Interestingly, comparing to control fibers, the mean values of elongation at break, load at break, tenacity, and contact angle were increased for wide stem fibers of 2% Cepreton UN treated E4, however, decreased for other stem fibers except contact angle (Table 10 and Table 11) and the mean values were decreased for medium stem fibers of 10% Cepreton UN treated E2, however, increased for other stem fibers except elongation at break for narrow stem fibers where no change was observed (Table 12 and Table 13). Enhanced elongation at

Table 9. The mean values of narrowest and average diameters of fibers.

N.B: Mean ± standard deviation, E = Extraction, T.E = Treated Extraction, µm = Micrometer.

Table 10. Observation of the effects of stem diameter on the mechanical properties of the E4 & T.E4 fibers (mean-values).

N.B: Mean ± standard deviation, E = Extraction, T.E = Treated Extraction.

Table 11. Observation of the effects of stem diameter on the mechanical properties of the E4 & T.E4 fibers (mean-values)

N.B: Mean ± standard deviation, E = Extraction, T.E = Treated Extraction.

Table 12. Observation of the effects of stem diameter on the physical and mechanical properties of the E2 & T.E2 fibers (mean-values).

N.B: Mean ± standard deviation, E = Extraction, T.E = Treated Extraction.

Table 13. Observation of the effects of stem diameter on the physical and mechanical properties of the E2 & T.E2 fibers (mean-values).

N.B: Mean ± standard deviation, E = Extraction, T.E = Treated Extraction.

break increases the fiber relative flexibility [22]. In a fabric, with the enhanced breaking load, the tightness of the yarns reduced and the flexibility of the yarn increased [23]. The high tenacity yarn is used in fabric industries [24] [25]. Fiber with poor absorbency and wettability and high hydrophobicity help to maintain its long lasting quality at different atmospheric conditions [19] [26]. Therefore, 2% Cepreton UN treated E4 wide stem fibers were less stiff and 10% Cepreton UN treated E2 medium stem fibers were stiffer than their respective control fibers.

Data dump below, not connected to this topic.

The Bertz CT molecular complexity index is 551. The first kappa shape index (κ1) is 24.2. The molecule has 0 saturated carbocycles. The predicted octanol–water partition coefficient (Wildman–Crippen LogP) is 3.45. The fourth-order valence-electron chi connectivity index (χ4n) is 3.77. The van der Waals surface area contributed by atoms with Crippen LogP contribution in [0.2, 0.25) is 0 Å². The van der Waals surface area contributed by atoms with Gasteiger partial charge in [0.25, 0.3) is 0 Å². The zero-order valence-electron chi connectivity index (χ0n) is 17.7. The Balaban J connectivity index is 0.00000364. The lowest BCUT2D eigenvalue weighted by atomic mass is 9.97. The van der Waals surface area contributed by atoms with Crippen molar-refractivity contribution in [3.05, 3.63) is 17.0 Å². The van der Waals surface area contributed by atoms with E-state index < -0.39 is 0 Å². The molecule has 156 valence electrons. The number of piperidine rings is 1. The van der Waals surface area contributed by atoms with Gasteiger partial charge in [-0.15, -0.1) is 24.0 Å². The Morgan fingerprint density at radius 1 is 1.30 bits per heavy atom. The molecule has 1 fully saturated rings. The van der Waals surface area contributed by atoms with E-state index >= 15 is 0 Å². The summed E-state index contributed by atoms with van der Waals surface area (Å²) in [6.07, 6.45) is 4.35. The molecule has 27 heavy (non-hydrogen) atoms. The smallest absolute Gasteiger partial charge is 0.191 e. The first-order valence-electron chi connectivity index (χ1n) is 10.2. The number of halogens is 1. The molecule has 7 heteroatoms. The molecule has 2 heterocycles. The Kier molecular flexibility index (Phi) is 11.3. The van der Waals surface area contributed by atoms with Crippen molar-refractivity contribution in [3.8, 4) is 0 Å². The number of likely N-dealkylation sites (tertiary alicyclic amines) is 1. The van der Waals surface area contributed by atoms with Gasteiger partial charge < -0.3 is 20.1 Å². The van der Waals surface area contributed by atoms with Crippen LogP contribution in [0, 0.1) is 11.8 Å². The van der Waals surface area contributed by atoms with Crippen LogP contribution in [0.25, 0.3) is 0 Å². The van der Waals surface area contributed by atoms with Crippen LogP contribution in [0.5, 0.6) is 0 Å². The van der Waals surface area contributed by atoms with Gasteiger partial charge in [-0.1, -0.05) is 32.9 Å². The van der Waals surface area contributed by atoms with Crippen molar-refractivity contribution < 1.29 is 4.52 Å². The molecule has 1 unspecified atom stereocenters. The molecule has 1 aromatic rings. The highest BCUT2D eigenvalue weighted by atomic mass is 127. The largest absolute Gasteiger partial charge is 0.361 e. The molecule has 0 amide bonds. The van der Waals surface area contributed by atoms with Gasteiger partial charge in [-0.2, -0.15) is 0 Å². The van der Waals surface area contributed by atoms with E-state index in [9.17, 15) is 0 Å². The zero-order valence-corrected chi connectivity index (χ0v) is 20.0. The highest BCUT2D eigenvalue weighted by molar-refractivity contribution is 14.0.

On the contrary, the mean values of tensile stress, young’s modulus, and aspect ratio were found to be decreased for fibers of 2% Cepreton UN treated E4 (Table 11) and increased fibers of 10% Cepreton UN treated E2 (Table 13). In general, the higher fiber aspect ratio makes the fibers relatively less flexible and stiffer increasing the tensile stress and young’s modulus [27]. Moreover, flexible material can change its shape due to its low young’s modulus [28] [29]. Therefore, 2% Cepreton UN treated E4 fibers were less stiff and 10% Cepreton UN treated E2 fibers were stiffer than the control fibers. Variations were found in elongation at break, load at break, tenacity, and contact angle for narrow and medium stem fibers of 2% Cepreton UN treated E4 fibers and narrow and wide stem fibers of 10% Cepreton UN treated E2 fibers. Moreover, with gradual decrease in fiber diameter, the tensile stress and young’s modulus of natural fibers increases [30]. However, in this study, the narrowest diameter of treated fibers was mostly decreased with decreased tensile stress and young’s modulus. These unusual properties might be due to the effect of Cepreton UN treatment on the fiber intrinsic properties. Hence, our null hypothesis was accepted for the wide stem 2% Cepreton UN treated E4 fibers and rejected for the medium stem 10% Cepreton UN treated E2 fibers. For average length, the mean values were decreased when the fibers were treated with 2% Cepreton UN (Table 10) and increased when the treatment was 10% Cepreton UN (Table 12) from their respective control fibers. The differences between control and treated fibers and also 2% and 10% treated fibers were found statistically significant (p < 0.05) when a linear model was used.